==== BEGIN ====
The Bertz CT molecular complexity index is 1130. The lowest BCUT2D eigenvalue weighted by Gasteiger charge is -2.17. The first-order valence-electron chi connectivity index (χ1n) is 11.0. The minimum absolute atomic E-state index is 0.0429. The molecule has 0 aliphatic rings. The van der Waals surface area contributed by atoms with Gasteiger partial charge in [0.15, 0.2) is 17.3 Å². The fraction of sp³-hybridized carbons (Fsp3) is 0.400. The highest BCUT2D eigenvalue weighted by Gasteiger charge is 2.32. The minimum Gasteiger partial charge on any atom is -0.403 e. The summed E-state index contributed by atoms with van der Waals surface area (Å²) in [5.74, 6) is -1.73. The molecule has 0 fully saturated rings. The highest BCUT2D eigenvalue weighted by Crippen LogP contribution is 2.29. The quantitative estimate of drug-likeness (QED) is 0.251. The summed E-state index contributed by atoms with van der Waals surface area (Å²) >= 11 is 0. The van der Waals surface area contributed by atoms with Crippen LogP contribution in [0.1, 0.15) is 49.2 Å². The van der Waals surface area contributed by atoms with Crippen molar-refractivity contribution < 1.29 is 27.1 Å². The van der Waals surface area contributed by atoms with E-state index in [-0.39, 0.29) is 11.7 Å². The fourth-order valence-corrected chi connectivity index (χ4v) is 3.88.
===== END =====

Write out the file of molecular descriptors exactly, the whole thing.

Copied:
The Bertz CT molecular complexity index is 1130. The lowest BCUT2D eigenvalue weighted by Gasteiger charge is -2.17. The first-order valence-electron chi connectivity index (χ1n) is 11.0. The minimum absolute atomic E-state index is 0.0429. The molecule has 0 aliphatic rings. The van der Waals surface area contributed by atoms with Gasteiger partial charge in [0.15, 0.2) is 17.3 Å². The fraction of sp³-hybridized carbons (Fsp3) is 0.400. The highest BCUT2D eigenvalue weighted by Gasteiger charge is 2.32. The minimum Gasteiger partial charge on any atom is -0.403 e. The summed E-state index contributed by atoms with van der Waals surface area (Å²) in [5.74, 6) is -1.73. The molecule has 0 fully saturated rings. The highest BCUT2D eigenvalue weighted by Crippen LogP contribution is 2.29. The quantitative estimate of drug-likeness (QED) is 0.251. The summed E-state index contributed by atoms with van der Waals surface area (Å²) >= 11 is 0. The van der Waals surface area contributed by atoms with Crippen LogP contribution in [0.1, 0.15) is 49.2 Å². The van der Waals surface area contributed by atoms with Crippen molar-refractivity contribution < 1.29 is 27.1 Å². The van der Waals surface area contributed by atoms with E-state index in [-0.39, 0.29) is 11.7 Å². The fourth-order valence-corrected chi connectivity index (χ4v) is 3.88.